Helping Users Complete Tasks

Many users come to our site because they want to complete a task. Usually, they want to perform their task as quickly as possible so they can get on to more exciting things. Who isn’t delighted when completing an online task is way easier than you thought?

The key is to think about how your user is feeling and what they want to accomplish. Here are a few common tasks to get you thinking.

How do I apply?

The user is interested in applying to Bethel. They want to know what we need from them to apply, and they hope to move through the application without problems. We need to assume that they don't know a lot about Bethel and how we operate. They’re still in the learning phase. And we’re still trying to court them.

User:

"I'm excited to apply to Bethel. I hope I get in, and I hope this application doesn’t take forever."

What I'm feeling:

  • Anticipation
  • Anxiety
  • Excitement
  • Nervousness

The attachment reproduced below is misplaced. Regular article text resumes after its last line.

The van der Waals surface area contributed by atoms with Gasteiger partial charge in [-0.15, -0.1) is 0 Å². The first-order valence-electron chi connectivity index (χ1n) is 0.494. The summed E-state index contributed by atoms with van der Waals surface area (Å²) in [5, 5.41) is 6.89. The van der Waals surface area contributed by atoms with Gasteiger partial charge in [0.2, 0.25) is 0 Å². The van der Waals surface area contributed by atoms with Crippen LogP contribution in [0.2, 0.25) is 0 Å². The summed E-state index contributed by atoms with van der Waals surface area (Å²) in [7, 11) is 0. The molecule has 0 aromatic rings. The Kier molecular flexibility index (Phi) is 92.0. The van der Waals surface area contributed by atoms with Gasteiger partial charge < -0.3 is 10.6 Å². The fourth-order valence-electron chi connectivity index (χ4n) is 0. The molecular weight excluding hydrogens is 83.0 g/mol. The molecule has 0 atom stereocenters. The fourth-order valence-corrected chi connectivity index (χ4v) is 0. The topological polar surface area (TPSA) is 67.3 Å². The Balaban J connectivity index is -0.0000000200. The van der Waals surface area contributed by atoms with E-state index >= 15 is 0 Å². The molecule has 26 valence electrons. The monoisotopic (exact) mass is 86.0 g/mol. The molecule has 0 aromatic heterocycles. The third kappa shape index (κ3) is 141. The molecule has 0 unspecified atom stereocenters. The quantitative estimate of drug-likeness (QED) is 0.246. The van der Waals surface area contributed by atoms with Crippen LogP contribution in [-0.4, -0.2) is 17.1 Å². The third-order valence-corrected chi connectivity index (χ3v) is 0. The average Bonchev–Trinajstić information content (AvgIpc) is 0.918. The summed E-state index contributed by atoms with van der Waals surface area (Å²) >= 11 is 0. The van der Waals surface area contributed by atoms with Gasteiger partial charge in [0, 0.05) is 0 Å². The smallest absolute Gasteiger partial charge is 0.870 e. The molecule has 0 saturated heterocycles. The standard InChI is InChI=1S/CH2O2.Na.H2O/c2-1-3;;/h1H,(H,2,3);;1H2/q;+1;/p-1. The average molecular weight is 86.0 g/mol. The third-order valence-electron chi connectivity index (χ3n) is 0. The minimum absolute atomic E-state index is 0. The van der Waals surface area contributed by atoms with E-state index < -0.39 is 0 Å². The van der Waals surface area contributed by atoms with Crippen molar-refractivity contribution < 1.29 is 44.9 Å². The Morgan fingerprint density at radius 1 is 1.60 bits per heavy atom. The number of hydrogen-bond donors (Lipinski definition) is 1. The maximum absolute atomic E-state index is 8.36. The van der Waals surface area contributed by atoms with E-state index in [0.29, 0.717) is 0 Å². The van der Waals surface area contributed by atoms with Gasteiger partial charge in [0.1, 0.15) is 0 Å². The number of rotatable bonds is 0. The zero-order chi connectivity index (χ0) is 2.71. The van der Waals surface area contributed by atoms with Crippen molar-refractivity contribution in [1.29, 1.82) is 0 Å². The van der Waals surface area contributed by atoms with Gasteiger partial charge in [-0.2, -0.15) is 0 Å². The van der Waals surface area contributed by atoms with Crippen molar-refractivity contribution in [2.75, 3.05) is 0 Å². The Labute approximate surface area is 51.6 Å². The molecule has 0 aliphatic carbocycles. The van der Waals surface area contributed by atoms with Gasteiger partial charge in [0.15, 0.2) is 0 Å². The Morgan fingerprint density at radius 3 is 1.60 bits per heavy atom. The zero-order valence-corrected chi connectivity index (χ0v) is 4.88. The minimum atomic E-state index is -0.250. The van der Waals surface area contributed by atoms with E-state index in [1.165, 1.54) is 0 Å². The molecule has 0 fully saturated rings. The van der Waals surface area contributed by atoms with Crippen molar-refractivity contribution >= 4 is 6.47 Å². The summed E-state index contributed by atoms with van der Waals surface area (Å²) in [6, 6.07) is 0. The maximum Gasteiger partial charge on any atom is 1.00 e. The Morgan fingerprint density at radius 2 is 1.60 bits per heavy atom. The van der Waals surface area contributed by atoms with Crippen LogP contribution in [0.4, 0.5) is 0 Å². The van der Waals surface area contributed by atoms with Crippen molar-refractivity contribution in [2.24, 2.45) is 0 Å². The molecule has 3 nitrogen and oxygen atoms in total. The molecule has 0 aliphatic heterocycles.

Bethel:

"Ready to apply? If you have any questions along the way, contact your admissions counselor. It's their job to help you out—and it's what they love to do."

Tips:

  • Be positive and human. Even if we’re helping someone through a complex process, we can use language that sounds like a conversation.
  • Get to the point. Users  are scanning and reading quickly. It’s tough enough for users to complete the application. We don’t want them to spend too much brainpower decoding what we’re asking them.
  • Use headings to help orient. Expect that users won’t read every question carefully on an application. They defiantly won’t read any fine print instructions.
  • Make it easy for your user to find help if they need it. Our webpages and applications can’t resolve every question users have, so make it easy for them to get help.
  • Don’t assume that students applying to Bethel know our internal jargon. Use terms anyone applying to college would understand.